Live loss data is now available to me – once again I can map this onto my portfolio and see it as it happens.
I imagine by now you have got the picture on the portfolio and risk management side of things? But it’s what it has done for my day-to-day role that has been the most interesting.
These days I spend zero time cajoling everyone to do their chores and generate reports for me – it’s already there for me to see with my own eyes.
Now my job is much more about thinking up new hypotheses for the analysis teams to test. (Yeah, we have analysts too now!)
Whereas in the old days you and I would have spent most of our time trying to work out what we had got, these days we know exactly what we’ve got and we’re constantly thinking about how we could be optimising and improving the mix.
We’ve gone from ‘what?’ to ‘what if?’ in the flick of a switch.
I am constantly looking at the ways I can get an edge or squeeze the best possible returns out of my portfolio within aggregates and PMLs.
And wait until I show you the stuff that’s going on to improve the art of underwriting.
Now I can really drill down into my producers’ books and spot problems before they get out of hand.
But more far more useful and pleasant than spotting problems, I now pick up on the good things much quicker. These days I can tell who I should be doing more business with in an instant – and that insight is worth its weight in gold.
All the workflow from a risk coming in to quoting, binding and peer review is properly tracked and controlled. I can make sure our brokers are properly served and can spot any bottlenecks way before they become a problem. Everyone knows what they are supposed to be doing and by when – and it’s all documented.
But it’s not just workflow management. The AI sucks in and racks through submissions and ranks them for us – we don’t have to enter the data, it just gets ingested. There is nothing artificial about that kind of intelligence! We can make it do whatever we want before we spend valuable time touching it.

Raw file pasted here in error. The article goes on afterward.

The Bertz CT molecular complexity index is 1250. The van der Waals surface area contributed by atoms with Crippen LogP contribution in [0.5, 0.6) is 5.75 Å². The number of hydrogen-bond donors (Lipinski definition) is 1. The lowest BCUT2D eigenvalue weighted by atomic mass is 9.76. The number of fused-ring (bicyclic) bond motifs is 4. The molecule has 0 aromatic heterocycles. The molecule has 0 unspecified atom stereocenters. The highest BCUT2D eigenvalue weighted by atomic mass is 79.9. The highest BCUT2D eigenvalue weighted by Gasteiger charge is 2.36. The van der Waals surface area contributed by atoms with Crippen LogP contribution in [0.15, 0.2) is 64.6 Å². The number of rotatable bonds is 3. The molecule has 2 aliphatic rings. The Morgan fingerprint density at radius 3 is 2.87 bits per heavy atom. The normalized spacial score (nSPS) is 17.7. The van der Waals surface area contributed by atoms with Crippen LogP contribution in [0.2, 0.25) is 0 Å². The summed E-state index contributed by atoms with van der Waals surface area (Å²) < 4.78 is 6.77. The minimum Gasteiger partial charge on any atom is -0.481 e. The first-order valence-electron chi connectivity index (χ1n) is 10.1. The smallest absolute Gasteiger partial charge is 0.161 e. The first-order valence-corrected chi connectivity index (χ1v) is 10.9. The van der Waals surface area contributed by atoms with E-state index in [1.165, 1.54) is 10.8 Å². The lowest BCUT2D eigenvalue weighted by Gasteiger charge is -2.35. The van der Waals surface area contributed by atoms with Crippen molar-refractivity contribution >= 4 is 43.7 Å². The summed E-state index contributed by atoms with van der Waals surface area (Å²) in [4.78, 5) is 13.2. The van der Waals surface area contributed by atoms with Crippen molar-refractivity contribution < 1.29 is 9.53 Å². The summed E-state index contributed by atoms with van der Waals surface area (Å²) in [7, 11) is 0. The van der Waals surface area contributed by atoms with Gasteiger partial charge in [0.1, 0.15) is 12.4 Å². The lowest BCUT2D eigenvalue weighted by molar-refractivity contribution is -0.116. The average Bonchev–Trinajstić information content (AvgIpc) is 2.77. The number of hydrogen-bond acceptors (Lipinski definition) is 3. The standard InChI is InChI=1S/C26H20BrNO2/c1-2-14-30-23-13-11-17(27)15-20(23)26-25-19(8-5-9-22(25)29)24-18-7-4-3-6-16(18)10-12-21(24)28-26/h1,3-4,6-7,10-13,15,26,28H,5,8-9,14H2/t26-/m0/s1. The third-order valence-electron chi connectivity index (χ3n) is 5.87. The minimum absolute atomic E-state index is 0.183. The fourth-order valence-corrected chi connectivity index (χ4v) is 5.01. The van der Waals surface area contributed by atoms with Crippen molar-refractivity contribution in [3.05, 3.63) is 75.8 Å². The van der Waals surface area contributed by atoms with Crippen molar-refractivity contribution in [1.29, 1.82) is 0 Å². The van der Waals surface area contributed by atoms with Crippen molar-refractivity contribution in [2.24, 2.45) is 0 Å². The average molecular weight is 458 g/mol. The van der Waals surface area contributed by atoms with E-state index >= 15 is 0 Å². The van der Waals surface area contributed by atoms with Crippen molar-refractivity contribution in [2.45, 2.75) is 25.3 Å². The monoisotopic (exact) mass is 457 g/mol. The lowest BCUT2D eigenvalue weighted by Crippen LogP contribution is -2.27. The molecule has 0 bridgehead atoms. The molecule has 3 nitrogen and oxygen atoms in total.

We can and will fully automate the commoditised stuff – I don’t see why not. We are still in control at all times.
This is going to improve productivity no end.
My best underwriters already get it and they love it. After all there’s only so much time in the day. If instead of writing $10m each of good business a year, my top talent could write $20m of even better risks, they would jump at the chance.
All I can say is that the expense ratio is going to get a proper old squeezing and margins are going to go the right way for the first time in a long time!
As you can see, everything is so much more interesting than it used to be.
That’s why I’m getting in touch – I seriously think you would love it round here these days. You wouldn’t be frustrated or bored anymore – and we’d be able to get the full benefit of your considerable brain!
In fact I’m deadly serious – you must come back. We’re hiring people like you every day.
And don’t worry, with all of these productivity gains, we will soon be a match for any investment bank on the money front.
Let me know – this industry has really got tooled up in the last few years and we’ve only just got started. You’ll be doing something really useful, you’ll be part of a great team and a fantastic wider community, and what’s more you’ll have more fun!
Looking forward to hearing from you,
Your old friend, Hannah